A boat at the Continental Divide

2014 August 15
by Don Hammack

Friday marked the 100th anniversary of the opening of the Panama Canal, which I was lucky enough to see from a unique position 20 or so years ago — atop the sail of a submarine.

There are four levels of officers on a submarine: the commanding officer, the executive officer, the department heads and the division officers. I was among the most senior of the junior officers in the last category on USS Grayling, and I was one of the officers of the deck for the daylong transit from the Atlantic to the Pacific. (Stray factoid No. 1: You go west to east in that direction.) It was quite a day, including a man overboard during a swim call. We had to loiter for quite in Lake Gatun, the reservoir in the middle that provides the water for the locks that stair-step you up and down, to and from the oceans. The captain called for a swim call, and a guy slipped as he was jumping in and smacked his head on the HY-80 steel of the hull. He was medevaced by a U.S. Special Forces small boat and then by helicopter from the Atlantic side to the Pacific. (He was fine, and returned to duty and ribbing.)

Panama Canal Map EN

I took over as OOD after that, as we had started heading south. It was perhaps the easiest surface navigation I ever helped oversee. Unsurprisingly, the Panama Canal has perfect ranges for navigation. (Stray factoid No. 2: Ranges are pairs of structures usually highlighted with wide vertical stripes, the front one shorter than the back and lined up down the middle of the channel. If the front range appears to you to be to the right of the rear one, you need to move right in the channel to be in the center.) That, combined with the excellent Canal Pilots and a submarine’s (relatively) small size, made for an easy transit. (Stray factoid No. 3: Pilots are local experts with knowledge of the channel, its currents, landmarks and tugboats who come aboard to aid the captain and the OOD.)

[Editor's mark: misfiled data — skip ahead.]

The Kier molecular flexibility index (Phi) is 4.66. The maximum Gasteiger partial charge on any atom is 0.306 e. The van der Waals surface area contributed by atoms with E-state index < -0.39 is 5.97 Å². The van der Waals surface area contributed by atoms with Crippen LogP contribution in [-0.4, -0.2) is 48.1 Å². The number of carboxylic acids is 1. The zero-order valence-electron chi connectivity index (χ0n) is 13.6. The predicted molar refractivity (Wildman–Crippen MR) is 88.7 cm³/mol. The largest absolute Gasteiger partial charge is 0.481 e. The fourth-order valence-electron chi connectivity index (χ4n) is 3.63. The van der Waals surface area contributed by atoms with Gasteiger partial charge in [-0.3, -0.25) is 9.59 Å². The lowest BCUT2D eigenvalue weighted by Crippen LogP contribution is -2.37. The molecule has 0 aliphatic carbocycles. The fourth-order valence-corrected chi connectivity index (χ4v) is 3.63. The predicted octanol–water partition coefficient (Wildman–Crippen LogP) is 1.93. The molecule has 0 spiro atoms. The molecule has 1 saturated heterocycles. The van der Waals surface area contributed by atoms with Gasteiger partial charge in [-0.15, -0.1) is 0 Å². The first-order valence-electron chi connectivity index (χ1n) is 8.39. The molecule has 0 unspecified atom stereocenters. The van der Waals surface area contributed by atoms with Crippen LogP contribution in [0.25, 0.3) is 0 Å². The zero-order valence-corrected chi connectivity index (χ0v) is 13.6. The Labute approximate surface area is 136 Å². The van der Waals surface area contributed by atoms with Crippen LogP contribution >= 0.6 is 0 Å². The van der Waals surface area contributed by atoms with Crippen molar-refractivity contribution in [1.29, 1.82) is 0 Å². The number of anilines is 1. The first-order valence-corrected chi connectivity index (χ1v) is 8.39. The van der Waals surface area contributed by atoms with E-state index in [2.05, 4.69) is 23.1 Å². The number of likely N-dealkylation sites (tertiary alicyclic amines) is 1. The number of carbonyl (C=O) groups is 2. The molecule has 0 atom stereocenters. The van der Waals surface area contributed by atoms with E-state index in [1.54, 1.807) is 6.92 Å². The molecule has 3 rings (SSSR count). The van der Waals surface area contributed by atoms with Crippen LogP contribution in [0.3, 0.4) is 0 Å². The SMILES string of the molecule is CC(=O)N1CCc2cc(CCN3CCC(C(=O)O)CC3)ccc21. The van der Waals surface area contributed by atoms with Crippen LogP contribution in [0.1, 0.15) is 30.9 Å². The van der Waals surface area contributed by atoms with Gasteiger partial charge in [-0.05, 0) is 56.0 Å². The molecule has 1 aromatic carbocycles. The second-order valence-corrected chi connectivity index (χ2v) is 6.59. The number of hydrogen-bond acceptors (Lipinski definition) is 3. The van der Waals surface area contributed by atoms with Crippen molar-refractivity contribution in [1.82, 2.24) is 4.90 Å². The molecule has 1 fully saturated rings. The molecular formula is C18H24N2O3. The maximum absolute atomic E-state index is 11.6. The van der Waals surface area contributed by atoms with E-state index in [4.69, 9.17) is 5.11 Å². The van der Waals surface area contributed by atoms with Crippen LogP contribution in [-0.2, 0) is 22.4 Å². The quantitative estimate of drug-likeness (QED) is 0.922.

We made our way past Gamboa, and then toward what was then called the Gaillard Cut. (Stray factoid No. 4: It’s now the Culebra Cut, for the ridge it cuts through.) As we made our way into what had been a mountain, the canal was flanked by walls of rock about 130 high. One side had a large, bronze memorial plaque to honor the engineers and workers who excavated that stretch of canal, many of whom died in rockslides and other mishaps. It quite an experience, sitting on a submarine in the Continental Divide.

The rest of the transit involved going through the second sets of locks. (Stray factoid No. 5: The locomotives that run on the side of the locks to help pull ships through are called mules.) Large cargo ships and tankers built to transit the canal squeeze through with tiny margins alongside, so tight they have to run their engines at max power to push the water out of the lock back along their hulls. A submarine like ours, however, is like a toothpick in a bathtub by comparison. There was room for us and our Special Forces escorts.

We ended the transit at Rodman Naval Station on the Pacific side, in a driving tropical rainstorm. It was the only thing that put a damper on a successful transit that started in one ocean and ended in another, through a mountain.

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